This modification consists of adding an additional set abstraction level to the model. The parameters are set such that they are in line with the sequence of the other parameters. The number of points is set to 2048, the radius is set to 0.05, and the size of the multi-layer perceptron is set to [ 16 , 16 , 32 ] .
The steps per epoch are set to 4, which ensures that the model has encountered all training samples at least once during each epoch. The training parameters are selected based on preliminary explorative research. The model is trained for 400 epochs with a learning rate of 0.01 followed by 200 epochs with a learning rate of 0.001. The choice was made to use a fixed number of epochs because with the leave-one-out approach there is no validation set, which can be used to determine an early stopping trigger.

4.3. SuperPoint Graph

The SuperPoint Graph (SPG) [6] method first geometrically partitions the input cloud into individual segments using an unsupervised global energy model. These segments are referred to as superpoints in the article and represent the nodes of the graph. Nodes are connected by edges that have feature attributes such as volume and surface ratios of the two nodes being connected. The features and the superpoints are then used as input to a neural network.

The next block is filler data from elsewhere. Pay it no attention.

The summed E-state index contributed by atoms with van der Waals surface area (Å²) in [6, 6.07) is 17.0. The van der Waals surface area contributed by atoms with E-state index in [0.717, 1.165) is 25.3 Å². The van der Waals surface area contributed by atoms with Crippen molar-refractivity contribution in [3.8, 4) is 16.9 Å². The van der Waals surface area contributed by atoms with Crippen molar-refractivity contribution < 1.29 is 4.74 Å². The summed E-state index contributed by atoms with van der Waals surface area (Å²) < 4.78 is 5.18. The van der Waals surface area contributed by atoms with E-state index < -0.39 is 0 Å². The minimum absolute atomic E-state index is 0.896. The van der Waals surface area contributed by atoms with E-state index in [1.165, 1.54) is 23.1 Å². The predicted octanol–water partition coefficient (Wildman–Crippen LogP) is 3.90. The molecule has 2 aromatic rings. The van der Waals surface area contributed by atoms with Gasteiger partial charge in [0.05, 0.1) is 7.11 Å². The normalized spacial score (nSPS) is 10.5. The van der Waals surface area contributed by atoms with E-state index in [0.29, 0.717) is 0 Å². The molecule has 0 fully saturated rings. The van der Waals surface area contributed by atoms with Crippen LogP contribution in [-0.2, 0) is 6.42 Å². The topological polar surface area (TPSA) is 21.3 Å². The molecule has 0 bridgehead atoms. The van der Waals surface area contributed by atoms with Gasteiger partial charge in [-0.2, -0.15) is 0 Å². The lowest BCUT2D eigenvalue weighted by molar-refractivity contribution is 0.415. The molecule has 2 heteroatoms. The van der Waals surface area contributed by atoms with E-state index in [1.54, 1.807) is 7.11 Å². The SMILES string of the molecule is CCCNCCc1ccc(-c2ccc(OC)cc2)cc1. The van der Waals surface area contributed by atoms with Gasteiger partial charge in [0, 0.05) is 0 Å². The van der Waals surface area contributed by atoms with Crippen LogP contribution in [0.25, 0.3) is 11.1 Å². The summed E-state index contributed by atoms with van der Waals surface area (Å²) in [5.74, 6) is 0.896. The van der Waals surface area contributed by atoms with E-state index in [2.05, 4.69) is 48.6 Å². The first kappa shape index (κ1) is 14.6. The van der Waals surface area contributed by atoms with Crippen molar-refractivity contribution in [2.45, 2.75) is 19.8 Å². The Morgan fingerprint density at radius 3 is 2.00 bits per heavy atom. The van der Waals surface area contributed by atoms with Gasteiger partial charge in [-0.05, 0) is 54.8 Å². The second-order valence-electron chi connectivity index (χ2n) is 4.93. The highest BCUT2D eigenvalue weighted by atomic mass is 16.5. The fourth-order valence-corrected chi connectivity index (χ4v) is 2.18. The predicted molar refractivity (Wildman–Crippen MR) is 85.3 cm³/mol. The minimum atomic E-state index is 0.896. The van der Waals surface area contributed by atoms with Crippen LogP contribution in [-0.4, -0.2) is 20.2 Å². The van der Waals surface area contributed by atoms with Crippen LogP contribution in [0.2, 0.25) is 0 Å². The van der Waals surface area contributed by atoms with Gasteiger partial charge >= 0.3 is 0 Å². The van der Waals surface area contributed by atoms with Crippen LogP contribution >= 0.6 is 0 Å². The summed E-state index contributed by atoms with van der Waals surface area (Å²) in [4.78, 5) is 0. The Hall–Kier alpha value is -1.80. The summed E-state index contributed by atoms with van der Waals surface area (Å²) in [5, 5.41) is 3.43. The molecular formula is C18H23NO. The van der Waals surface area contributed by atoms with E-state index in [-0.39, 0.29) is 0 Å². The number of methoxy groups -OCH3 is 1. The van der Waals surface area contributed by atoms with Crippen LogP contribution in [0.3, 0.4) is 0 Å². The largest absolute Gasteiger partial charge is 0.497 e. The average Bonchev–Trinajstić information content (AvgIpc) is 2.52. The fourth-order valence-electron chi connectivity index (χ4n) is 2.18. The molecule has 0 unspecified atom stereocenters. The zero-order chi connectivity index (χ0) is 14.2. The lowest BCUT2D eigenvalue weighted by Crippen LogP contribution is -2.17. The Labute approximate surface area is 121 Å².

Calculations of some of these edge features make use of the Quickhull algorithm [34]. Due to calculation imprecision and given the complex structure of the input point clouds, the algorithm is not always able to calculate the convex hull of the point cloud. In our case, it was not possible to create the graph in five out of the fifteen arches. An envisioned solution to overcome the imprecision issue is by enabling the ‘joggle input’ option of the Quickhull tool. This option randomly perturbs the input point cloud before running the Quickhull algorithm.
Considering that only a small part of the dataset can be used, the derived results would not be representative. Together with the fact that the generation of the graphs is computationally expensive, the decision was made not to include the results of the SuperPoint Graph in this article.